The fake news factory has started working overtime to exploit the ongoing migrant crisis during the COVID-19 pandemic. In one such case, a video of an overcrowded train is being shared with a claim that it is carrying migrant workers from Mumbai to West Bengal.
However, the claim is far from truth as the video is not just old, but also from Bangladesh. It shows a special train carrying devotees during the Bishwa Ijtema – the biggest annual gatherings of Muslims in Bangladesh in Tongi, Gazipur, Bangladesh, by the banks of River Turag. We could trace this video back to 2018.
The video shows an overcrowded train in which people can be seen sitting on the roof and hanging on doors and windows. The claim shared along with the video reads, “Mumbai to West Bengal Migrant Train – 10/5/2020.”
We also received multiple queries regarding the video on our WhatsApp helpline number.
WHAT WE FOUND
We divided the video into several keyframes using the InVid Google Chrome extension and followed it up with a reverse image search. This directed us to reports and videos which hinted that the viral video is from Khilkhet in Bangladesh.
A Google search using keywords “Overcrowded trains in Bangladesh” helped us reach the same video, uploaded by a YouTube channel in 2018.
According to the description provided on YouTube, the video shows a Bishwa Ijtema Munajat Special Train, which was arranged to carry devotees who had come to attend the Bishwa Ijtema 2018, one of the biggest annual gatherings of Muslims in Bangladesh in Tongi, Gazipur, Bangladesh, by the banks of River Turag.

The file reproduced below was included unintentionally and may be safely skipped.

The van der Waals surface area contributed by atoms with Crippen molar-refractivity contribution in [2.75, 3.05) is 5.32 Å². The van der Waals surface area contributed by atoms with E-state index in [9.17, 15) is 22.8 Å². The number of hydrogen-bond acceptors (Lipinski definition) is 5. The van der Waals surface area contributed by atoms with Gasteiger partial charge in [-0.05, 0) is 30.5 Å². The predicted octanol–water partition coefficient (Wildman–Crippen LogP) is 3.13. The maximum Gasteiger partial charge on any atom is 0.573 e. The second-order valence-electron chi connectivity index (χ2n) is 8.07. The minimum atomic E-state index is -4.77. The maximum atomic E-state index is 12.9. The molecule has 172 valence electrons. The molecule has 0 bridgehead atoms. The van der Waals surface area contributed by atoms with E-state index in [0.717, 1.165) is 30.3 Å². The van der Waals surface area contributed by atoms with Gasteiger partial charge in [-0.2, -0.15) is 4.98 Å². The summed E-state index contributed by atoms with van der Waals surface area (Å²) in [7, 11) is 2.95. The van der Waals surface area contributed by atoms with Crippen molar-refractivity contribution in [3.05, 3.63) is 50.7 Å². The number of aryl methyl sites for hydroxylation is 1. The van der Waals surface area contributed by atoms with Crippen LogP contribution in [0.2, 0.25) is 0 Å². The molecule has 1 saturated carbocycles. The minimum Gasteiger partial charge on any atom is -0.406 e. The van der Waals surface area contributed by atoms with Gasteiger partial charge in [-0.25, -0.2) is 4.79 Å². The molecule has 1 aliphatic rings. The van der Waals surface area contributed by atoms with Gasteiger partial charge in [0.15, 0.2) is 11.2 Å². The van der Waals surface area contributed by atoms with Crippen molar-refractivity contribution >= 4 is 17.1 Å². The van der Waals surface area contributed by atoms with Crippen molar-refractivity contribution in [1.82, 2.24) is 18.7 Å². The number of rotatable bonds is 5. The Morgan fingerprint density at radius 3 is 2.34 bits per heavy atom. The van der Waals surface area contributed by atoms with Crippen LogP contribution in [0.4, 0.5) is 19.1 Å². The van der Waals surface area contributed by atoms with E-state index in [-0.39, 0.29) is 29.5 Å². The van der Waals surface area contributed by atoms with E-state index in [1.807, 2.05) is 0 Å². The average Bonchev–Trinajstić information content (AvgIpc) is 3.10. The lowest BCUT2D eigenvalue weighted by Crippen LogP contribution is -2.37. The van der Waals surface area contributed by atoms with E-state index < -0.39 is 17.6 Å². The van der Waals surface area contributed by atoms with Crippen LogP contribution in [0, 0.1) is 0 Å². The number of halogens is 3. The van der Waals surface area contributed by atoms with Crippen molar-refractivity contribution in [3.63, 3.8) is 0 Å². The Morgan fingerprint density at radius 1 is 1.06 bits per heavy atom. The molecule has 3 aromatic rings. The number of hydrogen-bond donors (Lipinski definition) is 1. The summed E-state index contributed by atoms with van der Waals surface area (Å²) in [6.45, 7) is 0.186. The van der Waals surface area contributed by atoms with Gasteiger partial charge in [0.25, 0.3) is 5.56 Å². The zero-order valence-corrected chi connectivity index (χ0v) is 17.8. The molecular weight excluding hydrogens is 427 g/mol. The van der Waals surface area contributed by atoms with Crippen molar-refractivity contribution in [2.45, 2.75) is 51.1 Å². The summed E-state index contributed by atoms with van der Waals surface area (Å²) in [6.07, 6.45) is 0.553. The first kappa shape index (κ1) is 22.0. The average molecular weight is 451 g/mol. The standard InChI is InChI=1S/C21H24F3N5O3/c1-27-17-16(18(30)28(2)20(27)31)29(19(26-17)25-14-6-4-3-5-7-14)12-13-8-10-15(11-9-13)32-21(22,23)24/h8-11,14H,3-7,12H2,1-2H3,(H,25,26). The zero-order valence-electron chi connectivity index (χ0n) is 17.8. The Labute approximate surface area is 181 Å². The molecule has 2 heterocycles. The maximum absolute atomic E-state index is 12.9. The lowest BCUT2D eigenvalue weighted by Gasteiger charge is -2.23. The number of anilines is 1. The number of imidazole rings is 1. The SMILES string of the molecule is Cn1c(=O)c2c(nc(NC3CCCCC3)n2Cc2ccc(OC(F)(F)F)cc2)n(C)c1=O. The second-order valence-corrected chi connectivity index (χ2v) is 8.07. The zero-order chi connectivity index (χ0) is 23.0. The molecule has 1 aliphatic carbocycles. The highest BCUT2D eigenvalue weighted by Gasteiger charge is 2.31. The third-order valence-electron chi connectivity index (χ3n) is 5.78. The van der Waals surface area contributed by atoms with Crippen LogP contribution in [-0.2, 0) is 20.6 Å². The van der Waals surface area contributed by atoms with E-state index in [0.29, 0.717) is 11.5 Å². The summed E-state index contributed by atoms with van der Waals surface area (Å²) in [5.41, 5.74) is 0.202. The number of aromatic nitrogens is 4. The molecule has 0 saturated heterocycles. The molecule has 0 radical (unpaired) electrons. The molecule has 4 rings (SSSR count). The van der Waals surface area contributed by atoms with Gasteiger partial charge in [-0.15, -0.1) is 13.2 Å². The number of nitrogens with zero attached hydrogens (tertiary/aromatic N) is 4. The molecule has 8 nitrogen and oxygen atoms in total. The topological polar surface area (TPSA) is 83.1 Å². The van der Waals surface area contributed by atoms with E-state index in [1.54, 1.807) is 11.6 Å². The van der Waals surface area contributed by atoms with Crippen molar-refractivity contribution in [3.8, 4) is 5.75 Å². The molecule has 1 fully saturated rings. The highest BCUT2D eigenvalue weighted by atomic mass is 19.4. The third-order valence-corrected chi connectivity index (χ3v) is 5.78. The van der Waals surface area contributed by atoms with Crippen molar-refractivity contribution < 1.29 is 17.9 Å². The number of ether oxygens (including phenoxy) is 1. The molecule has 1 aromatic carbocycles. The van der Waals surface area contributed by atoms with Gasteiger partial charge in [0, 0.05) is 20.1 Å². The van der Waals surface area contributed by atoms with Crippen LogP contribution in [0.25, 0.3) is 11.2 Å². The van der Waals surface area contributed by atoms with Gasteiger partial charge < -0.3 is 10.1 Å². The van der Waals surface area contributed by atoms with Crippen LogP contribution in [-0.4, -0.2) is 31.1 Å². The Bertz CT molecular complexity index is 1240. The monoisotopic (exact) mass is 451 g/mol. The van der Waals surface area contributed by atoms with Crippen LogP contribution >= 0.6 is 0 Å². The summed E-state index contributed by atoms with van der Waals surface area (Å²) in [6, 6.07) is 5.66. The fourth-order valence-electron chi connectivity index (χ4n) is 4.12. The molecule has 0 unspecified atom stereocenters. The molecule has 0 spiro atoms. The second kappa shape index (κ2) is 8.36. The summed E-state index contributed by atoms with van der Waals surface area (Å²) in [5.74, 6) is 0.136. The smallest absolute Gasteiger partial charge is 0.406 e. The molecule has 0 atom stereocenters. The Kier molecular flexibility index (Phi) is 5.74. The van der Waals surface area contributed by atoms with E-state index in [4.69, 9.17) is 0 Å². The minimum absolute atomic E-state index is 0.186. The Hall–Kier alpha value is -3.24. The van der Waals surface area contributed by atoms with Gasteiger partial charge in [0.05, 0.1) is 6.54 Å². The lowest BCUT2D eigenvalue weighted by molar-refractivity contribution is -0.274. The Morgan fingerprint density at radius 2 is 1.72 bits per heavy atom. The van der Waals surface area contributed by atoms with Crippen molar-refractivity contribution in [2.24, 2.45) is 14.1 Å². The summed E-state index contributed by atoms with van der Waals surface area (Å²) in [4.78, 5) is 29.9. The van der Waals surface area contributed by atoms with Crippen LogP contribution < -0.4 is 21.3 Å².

An article by Daily Sun corroborated the fact that special trains were indeed arranged for devotees attending the congregation.
To determine the exact location where the video was shot, we searched for Khilkhet on Google Maps and were able to match frames from the video.
We also spoke to a local in Bangladesh, who told us that this happens every year during Ijtema.
While this particular video is old, it should be noted that the daily wage labourers have been the worst affected due to lockdown, resulting in large scale reverse migration.
After consistent demands, the central government ran the first “Shramik Special” train on 1 March. Several such trains have been deployed thereafter to help the migrants. Despite this, many still continue to walk hundreds of kilometres on foot to reach home.
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